Most Americans Oppose Overturning Roe v. Wade
Another poll shows that the vast majority of Americans do not want to see the Supreme Court's ruling in Roe v. Wade overturned.
Another new poll shows that most Americans want the Supreme Court’s 1973 ruling in Roe v. Wade to remain the law of the land:
Nearly two-thirds of Americans do not want to see Roe v. Wade overturned, according to a new poll.
Sixty-four percent of those surveyed said the 1973 decision that legalized abortion nationwide should stand, according to a Gallup poll released Thursday. That is up 11 percentage points from 53 percent in 2012.
The Roe v. Wade decision made its way back into the news after the retirement of Supreme Court Justice Anthony Kennedy – which gave President Donald Trump the opportunity to nominate a new justice.
Trump said on the campaign trail that he would nominate only judges who oppose abortion rights. On Monday, he nominated D.C. Circuit Judge Brett Kavanaugh, who has, over a decade, favored compromise for cases on abortion and Obamacare.
More directly from Gallup itself:
As the U.S. Senate prepares to hold confirmation hearings for Supreme Court nominee Brett Kavanaugh, the public is strongly opposed to any attempts to overturn Roe v. Wade, the landmark 1973 ruling that made abortion legal nationwide. Currently, 64% of Americans believe Roe v. Wade should stand, while 28% would like to see it overturned.
The poll was conducted July 2-8, just before President Donald Trump announced Kavanaugh as his nominee to replace retiring Justice Anthony Kennedy. Many Democratic senators quickly voiced their opposition to the conservative 53-year-old judge and vowed to vote against his confirmation, based largely on his judicial record and his stances on a number of issues, including abortion and the Affordable Care Act.
Democratic U.S. senators and a handful of moderate Senate Republicans, including Susan Collins and Lisa Murkowski, do not want to fill Kennedy’s seat with a justice who opposes abortion rights.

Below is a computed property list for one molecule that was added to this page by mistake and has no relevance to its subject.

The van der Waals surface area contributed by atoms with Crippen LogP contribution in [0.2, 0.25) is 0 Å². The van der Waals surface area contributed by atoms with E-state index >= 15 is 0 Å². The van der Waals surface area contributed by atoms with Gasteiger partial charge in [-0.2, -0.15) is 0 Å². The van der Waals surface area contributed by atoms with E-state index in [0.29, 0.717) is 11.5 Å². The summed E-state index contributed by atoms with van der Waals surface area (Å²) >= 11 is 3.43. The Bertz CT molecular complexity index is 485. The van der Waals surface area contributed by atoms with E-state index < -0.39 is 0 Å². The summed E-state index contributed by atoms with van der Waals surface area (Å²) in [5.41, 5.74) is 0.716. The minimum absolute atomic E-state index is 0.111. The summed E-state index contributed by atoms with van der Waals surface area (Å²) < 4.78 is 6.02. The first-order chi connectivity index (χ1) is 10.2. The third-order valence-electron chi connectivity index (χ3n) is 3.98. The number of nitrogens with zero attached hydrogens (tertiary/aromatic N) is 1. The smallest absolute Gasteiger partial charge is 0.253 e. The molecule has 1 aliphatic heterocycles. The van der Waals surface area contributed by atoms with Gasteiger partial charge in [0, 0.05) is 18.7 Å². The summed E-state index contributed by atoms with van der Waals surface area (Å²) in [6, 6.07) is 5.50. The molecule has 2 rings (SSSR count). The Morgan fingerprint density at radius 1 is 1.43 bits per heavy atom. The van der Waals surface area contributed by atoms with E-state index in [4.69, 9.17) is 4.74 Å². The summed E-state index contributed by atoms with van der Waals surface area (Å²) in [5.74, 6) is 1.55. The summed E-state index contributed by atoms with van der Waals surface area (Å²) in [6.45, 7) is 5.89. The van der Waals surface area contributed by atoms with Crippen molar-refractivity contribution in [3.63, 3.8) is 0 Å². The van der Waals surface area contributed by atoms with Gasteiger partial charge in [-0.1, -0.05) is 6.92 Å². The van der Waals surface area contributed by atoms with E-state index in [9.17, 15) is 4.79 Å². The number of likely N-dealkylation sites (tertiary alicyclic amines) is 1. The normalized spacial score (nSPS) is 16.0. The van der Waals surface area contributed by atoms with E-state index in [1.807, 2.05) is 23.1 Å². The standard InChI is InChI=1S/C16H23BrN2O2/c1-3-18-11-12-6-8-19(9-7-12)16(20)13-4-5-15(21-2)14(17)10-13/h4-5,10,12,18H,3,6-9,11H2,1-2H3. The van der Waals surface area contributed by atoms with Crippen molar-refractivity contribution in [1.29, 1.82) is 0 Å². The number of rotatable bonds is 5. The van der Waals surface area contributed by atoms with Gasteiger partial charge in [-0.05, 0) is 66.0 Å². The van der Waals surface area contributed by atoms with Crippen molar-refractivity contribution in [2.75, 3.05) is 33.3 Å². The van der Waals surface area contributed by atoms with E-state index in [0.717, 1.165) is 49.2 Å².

While nominees to the high court often do not openly share their personal views on issues, their past public statements are scrutinized. It is generally expected that Kavanaugh would oppose abortion rights. However, Sen. Collins has said that a remark Kavanaugh made more than 10 years ago about Roe v. Wade – that it was “settled precedent” — is encouraging to her.
The American public stands firmly on the side of upholding Roe v. Wade. Gallup has measured the public’s views of the decision periodically since 1989 and has found majority-level support for keeping the 1973 ruling in place, ranging from 52% to 68%. The current reading is on the higher end measured.
In 2007, 2008 and 2012, the slimmest majorities called for abortion to remain legal — but in each of those years, the percentage of Americans saying they had “no opinion” was elevated. The current reading shows the percentage of those with no opinion settling back down to 9%.
Partisans’ opinions are sharply polarized, with 81% of Democrats, 70% of independents and 41% of Republicans saying they do not want Roe v. Wade overturned. In contrast, 51% of Republicans, 22% of independents and 13% of Democrats want it reversed.
While Democrats’ opinions have been consistent over time, Republicans’ views have been less so. For example, a majority of Republicans — albeit a slim majority, at 52% — said in 2006 that the case should not be overturned.
As the chart below shows, these numbers have varied some over the years but that a solid majority of Americans has always supported the Supreme Court’s decision in Roe:
Gallup also asked whether Senators who will be voting on the confirmation of Judge Brett Kavanaugh’s nomination to the Supreme Court should base their vote on a single issue like abortion:
Americans have decidedly mixed feelings about whether senators should cast their confirmation vote based on a nominee’s stance on specific issues like abortion, if that nominee is otherwise qualified. Overall, 49% of Americans think senators are justified in doing so, while 46% of Americans think it is not justifiable.